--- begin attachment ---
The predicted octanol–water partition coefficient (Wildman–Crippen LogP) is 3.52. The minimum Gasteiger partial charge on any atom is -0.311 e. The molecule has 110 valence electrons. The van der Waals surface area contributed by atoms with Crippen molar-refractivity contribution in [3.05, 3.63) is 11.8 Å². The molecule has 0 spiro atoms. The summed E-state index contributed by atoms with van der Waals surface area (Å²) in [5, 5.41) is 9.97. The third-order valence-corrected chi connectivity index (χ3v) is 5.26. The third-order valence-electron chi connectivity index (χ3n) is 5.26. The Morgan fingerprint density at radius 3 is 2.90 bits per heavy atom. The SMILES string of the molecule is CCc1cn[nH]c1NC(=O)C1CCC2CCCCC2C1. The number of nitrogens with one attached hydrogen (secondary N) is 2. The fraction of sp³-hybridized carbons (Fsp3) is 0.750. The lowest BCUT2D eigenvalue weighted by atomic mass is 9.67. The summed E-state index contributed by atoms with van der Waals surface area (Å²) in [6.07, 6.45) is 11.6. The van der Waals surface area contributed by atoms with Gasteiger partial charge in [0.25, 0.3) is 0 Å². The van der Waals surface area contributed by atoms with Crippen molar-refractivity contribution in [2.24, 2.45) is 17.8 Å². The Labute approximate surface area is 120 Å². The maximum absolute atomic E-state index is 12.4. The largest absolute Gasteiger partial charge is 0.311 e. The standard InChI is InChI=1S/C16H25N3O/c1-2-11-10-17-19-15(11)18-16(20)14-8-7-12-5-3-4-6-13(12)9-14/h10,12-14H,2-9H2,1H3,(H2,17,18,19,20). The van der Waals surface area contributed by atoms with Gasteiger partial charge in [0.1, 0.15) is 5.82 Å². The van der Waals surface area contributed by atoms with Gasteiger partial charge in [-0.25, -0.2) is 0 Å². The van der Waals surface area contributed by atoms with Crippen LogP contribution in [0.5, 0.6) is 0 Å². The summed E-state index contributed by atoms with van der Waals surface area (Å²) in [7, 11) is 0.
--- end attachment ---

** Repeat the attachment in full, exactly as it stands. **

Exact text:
The predicted octanol–water partition coefficient (Wildman–Crippen LogP) is 3.52. The minimum Gasteiger partial charge on any atom is -0.311 e. The molecule has 110 valence electrons. The van der Waals surface area contributed by atoms with Crippen molar-refractivity contribution in [3.05, 3.63) is 11.8 Å². The molecule has 0 spiro atoms. The summed E-state index contributed by atoms with van der Waals surface area (Å²) in [5, 5.41) is 9.97. The third-order valence-corrected chi connectivity index (χ3v) is 5.26. The third-order valence-electron chi connectivity index (χ3n) is 5.26. The Morgan fingerprint density at radius 3 is 2.90 bits per heavy atom. The SMILES string of the molecule is CCc1cn[nH]c1NC(=O)C1CCC2CCCCC2C1. The number of nitrogens with one attached hydrogen (secondary N) is 2. The fraction of sp³-hybridized carbons (Fsp3) is 0.750. The lowest BCUT2D eigenvalue weighted by atomic mass is 9.67. The summed E-state index contributed by atoms with van der Waals surface area (Å²) in [6.07, 6.45) is 11.6. The van der Waals surface area contributed by atoms with Gasteiger partial charge in [0.25, 0.3) is 0 Å². The van der Waals surface area contributed by atoms with Crippen molar-refractivity contribution in [2.24, 2.45) is 17.8 Å². The Labute approximate surface area is 120 Å². The maximum absolute atomic E-state index is 12.4. The largest absolute Gasteiger partial charge is 0.311 e. The standard InChI is InChI=1S/C16H25N3O/c1-2-11-10-17-19-15(11)18-16(20)14-8-7-12-5-3-4-6-13(12)9-14/h10,12-14H,2-9H2,1H3,(H2,17,18,19,20). The van der Waals surface area contributed by atoms with Gasteiger partial charge in [0.1, 0.15) is 5.82 Å². The van der Waals surface area contributed by atoms with Gasteiger partial charge in [-0.25, -0.2) is 0 Å². The van der Waals surface area contributed by atoms with Crippen LogP contribution in [0.5, 0.6) is 0 Å². The summed E-state index contributed by atoms with van der Waals surface area (Å²) in [7, 11) is 0.